Internationally renowned for its research and innovation, it comes as no surprise that Sweden also boasts some of the highest standards for student financial aid (studiestöd) in the world.
Better yet, many Masters students in Sweden also benefit from free tuition. However, there are other costs to consider when planning your postgraduate studies.
This article provides information on Masters fees in Sweden for both international and domestic students, as well as the funding available to you.
Many students are eligible for free postgraduate tuition in Sweden. However, all students can be expected to incur some costs for administration and course materials.
Below you can read about criteria for free tuition, as well as typical expenses you may incur during your studies.
There are no fees in Sweden for:
These policies apply to full-time and part-time students. However, if you undertake a joint degree you may incur costs if part of the award takes place in another county.
Other international students can expect to pay between kr80,000 and 140,000 SEK ($9,000 – 15,700 USD) per academic year. Exact fees will be determined by your university.
Domestic, Nordic, EU/EEA and Swiss students do not have to pay application fees when applying to Masters programmes in Sweden.
International students outside of the EU/EEA will have to pay a fee of kr900 SEK ($100 USD) for each semester they submit an application for (i.e. Autumn and Spring).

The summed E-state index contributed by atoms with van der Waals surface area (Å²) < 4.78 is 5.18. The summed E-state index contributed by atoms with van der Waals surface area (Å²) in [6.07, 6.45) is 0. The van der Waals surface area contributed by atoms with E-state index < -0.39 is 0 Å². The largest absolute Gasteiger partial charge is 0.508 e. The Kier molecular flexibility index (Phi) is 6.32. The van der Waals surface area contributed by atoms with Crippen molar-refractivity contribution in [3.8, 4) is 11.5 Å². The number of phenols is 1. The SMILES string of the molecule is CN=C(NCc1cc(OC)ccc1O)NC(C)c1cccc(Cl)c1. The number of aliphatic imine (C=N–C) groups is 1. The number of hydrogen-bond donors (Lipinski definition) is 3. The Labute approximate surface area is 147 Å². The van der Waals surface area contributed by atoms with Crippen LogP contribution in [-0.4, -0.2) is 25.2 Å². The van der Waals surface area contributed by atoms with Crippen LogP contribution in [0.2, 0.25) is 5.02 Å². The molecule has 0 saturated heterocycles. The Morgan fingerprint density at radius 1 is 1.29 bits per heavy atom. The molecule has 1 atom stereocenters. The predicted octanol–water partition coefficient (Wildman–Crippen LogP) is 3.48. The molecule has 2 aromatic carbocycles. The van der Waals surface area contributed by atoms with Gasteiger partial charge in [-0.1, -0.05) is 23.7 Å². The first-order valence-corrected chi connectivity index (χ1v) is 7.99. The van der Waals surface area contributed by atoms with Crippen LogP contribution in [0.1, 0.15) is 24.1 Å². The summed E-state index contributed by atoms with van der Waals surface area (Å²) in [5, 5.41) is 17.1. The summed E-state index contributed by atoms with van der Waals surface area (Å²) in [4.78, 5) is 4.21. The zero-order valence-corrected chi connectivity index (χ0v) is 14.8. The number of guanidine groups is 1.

The number of courses you apply to does not affect the cost of your application fee.
Though this varies across universities, you can generally be expected to pay kr50-350 SEK ($6-40 USD) per semester.
Again, this will vary depending on your course and university. Generally you can expect to pay around kr750 SEK ($84 USD) per month.
Many sites online sell books at a lower cost second-hand. Students’ unions and universities also often organise book sales where you can purchase books from other second-hand at a lower rate.
The average monthly student budget in Sweden is kr8,000 SEK ($896 USD).
Cities such as Stockholm, Lund, Gothenburg and other city-centres incur higher costs than more rural areas.
Swedish universities are not responsible for providing accommodation, so it’s best to research locations early.
Though there are no tuition fees for domestic and EU students, government loans have been put in place to help students manage living costs and other study expenses.
Government funding is allocated through the Swedish Board for Study Support (CSN). CSN provide financial aid (studiemedel) in the form of loans and grants.
The type and amount of financial aid you can claim will depend on your nationality and circumstances.
The amount you are entitled to varies depending on your individual financial circumstances, but generally students are eligible for:
From the year you turn 25, it is possible to receive a higher grant (högre bidrag) of kr1,639 SEK ($183 USD) per week. Do note, however, that your loan amount may correspondingly be reduced to kr837 SEK ($94 USD) per week.
In addition, while you can apply for most funding up until the age of 56, loans are only available until the year you turn 47.
Postgraduates from the EU, EEA or Switzerland may be able to access student aid in Sweden, but are subject to fairly strict eligibility criteria.
You can apply for funding if:
For more information on eligibility, consult the CSN website.
International students can also be ranked equally to Swedish citizens if they are a long-term resident in Sweden or another EU member state and have received a PUR in Sweden from the Swedish Migration Agency.